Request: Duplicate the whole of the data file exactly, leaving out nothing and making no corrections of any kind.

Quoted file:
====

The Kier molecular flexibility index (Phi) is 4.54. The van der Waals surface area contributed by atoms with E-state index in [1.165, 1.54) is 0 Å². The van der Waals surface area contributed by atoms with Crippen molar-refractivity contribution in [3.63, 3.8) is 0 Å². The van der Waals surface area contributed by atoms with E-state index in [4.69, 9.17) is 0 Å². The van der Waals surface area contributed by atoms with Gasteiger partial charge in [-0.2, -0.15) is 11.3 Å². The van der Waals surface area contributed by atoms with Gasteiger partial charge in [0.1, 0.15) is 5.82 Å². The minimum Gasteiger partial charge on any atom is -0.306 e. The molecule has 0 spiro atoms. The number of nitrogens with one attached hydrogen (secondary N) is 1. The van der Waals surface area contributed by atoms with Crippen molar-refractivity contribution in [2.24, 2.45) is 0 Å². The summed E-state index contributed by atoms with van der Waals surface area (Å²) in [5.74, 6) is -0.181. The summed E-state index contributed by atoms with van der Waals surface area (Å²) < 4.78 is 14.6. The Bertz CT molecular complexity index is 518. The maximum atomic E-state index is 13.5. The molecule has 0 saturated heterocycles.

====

The Kier molecular flexibility index (Phi) is 4.54. The van der Waals surface area contributed by atoms with E-state index in [1.165, 1.54) is 0 Å². The van der Waals surface area contributed by atoms with Crippen molar-refractivity contribution in [3.63, 3.8) is 0 Å². The van der Waals surface area contributed by atoms with E-state index in [4.69, 9.17) is 0 Å². The van der Waals surface area contributed by atoms with Gasteiger partial charge in [-0.2, -0.15) is 11.3 Å². The van der Waals surface area contributed by atoms with Gasteiger partial charge in [0.1, 0.15) is 5.82 Å². The minimum Gasteiger partial charge on any atom is -0.306 e. The molecule has 0 spiro atoms. The number of nitrogens with one attached hydrogen (secondary N) is 1. The van der Waals surface area contributed by atoms with Crippen molar-refractivity contribution in [2.24, 2.45) is 0 Å². The summed E-state index contributed by atoms with van der Waals surface area (Å²) in [5.74, 6) is -0.181. The summed E-state index contributed by atoms with van der Waals surface area (Å²) < 4.78 is 14.6. The Bertz CT molecular complexity index is 518. The maximum atomic E-state index is 13.5. The molecule has 0 saturated heterocycles.